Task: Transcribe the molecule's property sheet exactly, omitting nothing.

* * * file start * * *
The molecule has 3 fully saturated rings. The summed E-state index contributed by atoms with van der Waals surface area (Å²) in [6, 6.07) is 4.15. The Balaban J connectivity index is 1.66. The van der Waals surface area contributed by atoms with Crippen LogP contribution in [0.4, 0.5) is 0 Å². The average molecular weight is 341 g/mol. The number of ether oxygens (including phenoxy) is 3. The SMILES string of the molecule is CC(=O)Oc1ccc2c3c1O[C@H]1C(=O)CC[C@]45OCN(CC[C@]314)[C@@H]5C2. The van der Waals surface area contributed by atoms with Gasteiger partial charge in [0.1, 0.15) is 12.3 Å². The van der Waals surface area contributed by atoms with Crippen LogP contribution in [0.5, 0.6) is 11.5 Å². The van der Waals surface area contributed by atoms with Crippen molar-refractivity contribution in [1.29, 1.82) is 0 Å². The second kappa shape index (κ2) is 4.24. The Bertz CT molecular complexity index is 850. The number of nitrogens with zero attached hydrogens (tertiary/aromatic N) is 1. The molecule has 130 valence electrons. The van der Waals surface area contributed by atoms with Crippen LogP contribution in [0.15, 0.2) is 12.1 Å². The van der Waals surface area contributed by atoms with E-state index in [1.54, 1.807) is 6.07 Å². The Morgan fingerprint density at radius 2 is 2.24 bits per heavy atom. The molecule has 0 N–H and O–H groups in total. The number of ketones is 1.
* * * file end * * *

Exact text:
The molecule has 3 fully saturated rings. The summed E-state index contributed by atoms with van der Waals surface area (Å²) in [6, 6.07) is 4.15. The Balaban J connectivity index is 1.66. The van der Waals surface area contributed by atoms with Crippen LogP contribution in [0.4, 0.5) is 0 Å². The average molecular weight is 341 g/mol. The number of ether oxygens (including phenoxy) is 3. The SMILES string of the molecule is CC(=O)Oc1ccc2c3c1O[C@H]1C(=O)CC[C@]45OCN(CC[C@]314)[C@@H]5C2. The van der Waals surface area contributed by atoms with Gasteiger partial charge in [0.1, 0.15) is 12.3 Å². The van der Waals surface area contributed by atoms with Crippen LogP contribution in [0.5, 0.6) is 11.5 Å². The van der Waals surface area contributed by atoms with Crippen molar-refractivity contribution in [1.29, 1.82) is 0 Å². The second kappa shape index (κ2) is 4.24. The Bertz CT molecular complexity index is 850. The number of nitrogens with zero attached hydrogens (tertiary/aromatic N) is 1. The molecule has 130 valence electrons. The van der Waals surface area contributed by atoms with Crippen LogP contribution in [0.15, 0.2) is 12.1 Å². The van der Waals surface area contributed by atoms with E-state index in [1.54, 1.807) is 6.07 Å². The Morgan fingerprint density at radius 2 is 2.24 bits per heavy atom. The molecule has 0 N–H and O–H groups in total. The number of ketones is 1.